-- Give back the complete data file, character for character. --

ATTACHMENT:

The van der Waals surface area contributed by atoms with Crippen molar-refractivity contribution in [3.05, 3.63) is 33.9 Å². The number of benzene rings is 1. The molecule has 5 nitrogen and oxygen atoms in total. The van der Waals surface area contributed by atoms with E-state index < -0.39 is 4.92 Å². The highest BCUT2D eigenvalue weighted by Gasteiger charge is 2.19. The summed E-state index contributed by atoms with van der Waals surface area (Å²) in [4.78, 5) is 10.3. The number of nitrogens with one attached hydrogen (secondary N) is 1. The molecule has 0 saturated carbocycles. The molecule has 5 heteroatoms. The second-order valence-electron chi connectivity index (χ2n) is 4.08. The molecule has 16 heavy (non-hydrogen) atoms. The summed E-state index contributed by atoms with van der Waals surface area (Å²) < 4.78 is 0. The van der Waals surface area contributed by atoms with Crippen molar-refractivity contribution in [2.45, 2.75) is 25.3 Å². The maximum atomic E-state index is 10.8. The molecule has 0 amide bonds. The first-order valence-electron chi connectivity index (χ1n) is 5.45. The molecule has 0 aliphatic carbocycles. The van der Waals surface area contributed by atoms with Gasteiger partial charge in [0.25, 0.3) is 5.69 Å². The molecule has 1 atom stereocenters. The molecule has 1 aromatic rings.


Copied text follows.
The van der Waals surface area contributed by atoms with Crippen molar-refractivity contribution in [3.05, 3.63) is 33.9 Å². The number of benzene rings is 1. The molecule has 5 nitrogen and oxygen atoms in total. The van der Waals surface area contributed by atoms with E-state index < -0.39 is 4.92 Å². The highest BCUT2D eigenvalue weighted by Gasteiger charge is 2.19. The summed E-state index contributed by atoms with van der Waals surface area (Å²) in [4.78, 5) is 10.3. The number of nitrogens with one attached hydrogen (secondary N) is 1. The molecule has 0 saturated carbocycles. The molecule has 5 heteroatoms. The second-order valence-electron chi connectivity index (χ2n) is 4.08. The molecule has 16 heavy (non-hydrogen) atoms. The summed E-state index contributed by atoms with van der Waals surface area (Å²) < 4.78 is 0. The van der Waals surface area contributed by atoms with Crippen molar-refractivity contribution in [2.45, 2.75) is 25.3 Å². The maximum atomic E-state index is 10.8. The molecule has 0 amide bonds. The first-order valence-electron chi connectivity index (χ1n) is 5.45. The molecule has 0 aliphatic carbocycles. The van der Waals surface area contributed by atoms with Gasteiger partial charge in [0.25, 0.3) is 5.69 Å². The molecule has 1 atom stereocenters. The molecule has 1 aromatic rings.